Dearest Mom and Dad

Christmas 1980-ish.

Dearest Mom and Dad,

I’ve been thinking a lot about Bing Crosby’s line: “I’ll be home for Christmas … if only in my dreams.” As much as I get the sentiment, I think I prefer to say if only in my memories. That’s where all my colorful, childhood Christmases live. 

I posted the picture above (despite how blurry it is) because that smile expresses it all. I’ve nothing but joyous remembrances of holidays at our house. Our house was always filled with warmth and happiness and funny grown-ups eating too much food and imbibing fancy cocktails and wine by the boxful. I can picture the table, lined with dinner plates overflowing with gravy laced turkey and twice-baked potatoes and stuffing (mmmm, yummy stuffing) and cranberry jelly and green and orange veggies. And of course once we were already full to bursting, we gorged on a spread of chocolates wrapped in tinselly foil paper and waxy sleeves, and bowls of humbugs and mandarins and mixed nuts you earned with a handheld nutcracker, squeezing with all your might. Homemade fruit cakes and gooey sweet squares and pies—chocolate and lemon meringue and Macintosh apple—and crème de menthe desserts with mint ice cream and chocolate crumble crust, all of them just lying around for the taking. (I can’t even IMAGINE the dishes, washed by hand and towel-dried!) 

Everyone was pleasantly sedated with goodies before the adults sat around teasing each other and reminiscing about Christmases past. I recall plenty of laughter and even some tears (sentimental, of course—unless they were crocodile tears from overtired, overstimulated, overstuffed kids). We’d watch you play competitive card games and rounds of Scrabble, and all of this after you’d woken up before sunrise to put an enormous turkey in the oven and watch us ogle at Santa’s delivery. 

I’ll never forget that early morning feeling, prefaced by a late night of oysters and crackers and chocolate fondue after an eventful evening at a packed church. I don’t know which I loved more: the last carol before exiting or seeing all the Advent candles lit upon entering. I’m astonished we fell asleep that night, though I’m not sure children actually sleep on Christmas Eve. I think they just float is some stasis, an abyss that keeps them nestled until morning. Waking to the snow outside, we lined the window to see, with Christmas lights blinking and twinkling on the tree.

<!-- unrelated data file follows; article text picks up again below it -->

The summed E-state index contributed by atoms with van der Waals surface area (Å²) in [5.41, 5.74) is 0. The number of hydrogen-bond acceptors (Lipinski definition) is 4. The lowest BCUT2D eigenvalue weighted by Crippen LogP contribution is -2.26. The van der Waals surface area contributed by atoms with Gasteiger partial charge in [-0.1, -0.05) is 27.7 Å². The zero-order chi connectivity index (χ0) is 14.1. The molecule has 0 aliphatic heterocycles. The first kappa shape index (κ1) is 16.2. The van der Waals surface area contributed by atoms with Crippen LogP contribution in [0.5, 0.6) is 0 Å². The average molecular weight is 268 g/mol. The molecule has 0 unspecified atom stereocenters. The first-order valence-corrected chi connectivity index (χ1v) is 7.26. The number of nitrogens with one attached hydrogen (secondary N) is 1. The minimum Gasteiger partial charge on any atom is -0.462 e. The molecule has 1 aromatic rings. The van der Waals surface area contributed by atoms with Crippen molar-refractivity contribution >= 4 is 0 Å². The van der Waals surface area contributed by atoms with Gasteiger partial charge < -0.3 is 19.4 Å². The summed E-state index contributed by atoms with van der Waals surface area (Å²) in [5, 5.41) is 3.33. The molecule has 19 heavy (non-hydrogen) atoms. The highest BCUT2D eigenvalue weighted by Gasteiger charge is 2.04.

Our tree was always the same. Every single decoration a testament to our years together. The trimming never failed to remind us this was tradition and we’d see it again next year. We kept those decorations in a great big (broken) wardrobe box, an old moving box from long ago. It was such a pleasure to take it out every year to decorate that tree we’d picked on a magical trip to the tree farm. Dad’s chore to cut and cull our very own! 

No, excitement doesn’t quite cut it. That’s too trite a word. Pure glee, that’s the correct expression. Honest hope in the unexpected, too. The circumference of gifts beneath the tree would continue to grow in the weeks leading up to Christmas. We’d always try to figure out who was getting what. You’d write elaborate sphinxlike acronyms (mom, the wordsmith) to keep us from guessing. Despite our daily deciphering efforts, we’d fail to break the code. Partially because you’d change the shapes, too. My Cabbage Patch dolls were placed in footwear boxes. Do you recall being so sneaky? Do you know, that’s not only brilliant but also a testament to your wanting to give us the best Christmases ever. And I’ve the memories to prove your success. 

So in a year that’s been particularly difficult for so many, and one that won’t go out with a bang but rather a passive protest against this continued isolation, I’ve got all the warmth of those Christmases. I hope you do, too. We’ll make new ones in the years to come. And this one, via FaceTime, will be added to them. Because I’ll always remember it, knowing how lucky I am to be celebrating my 47th Christmas with you—even if virtual and across 4500 kilometers. Thank goodness for techno-miracles. Ho Ho Ho!

I love you dearly, 

Kimmy-Koo, your little monkey-moo.

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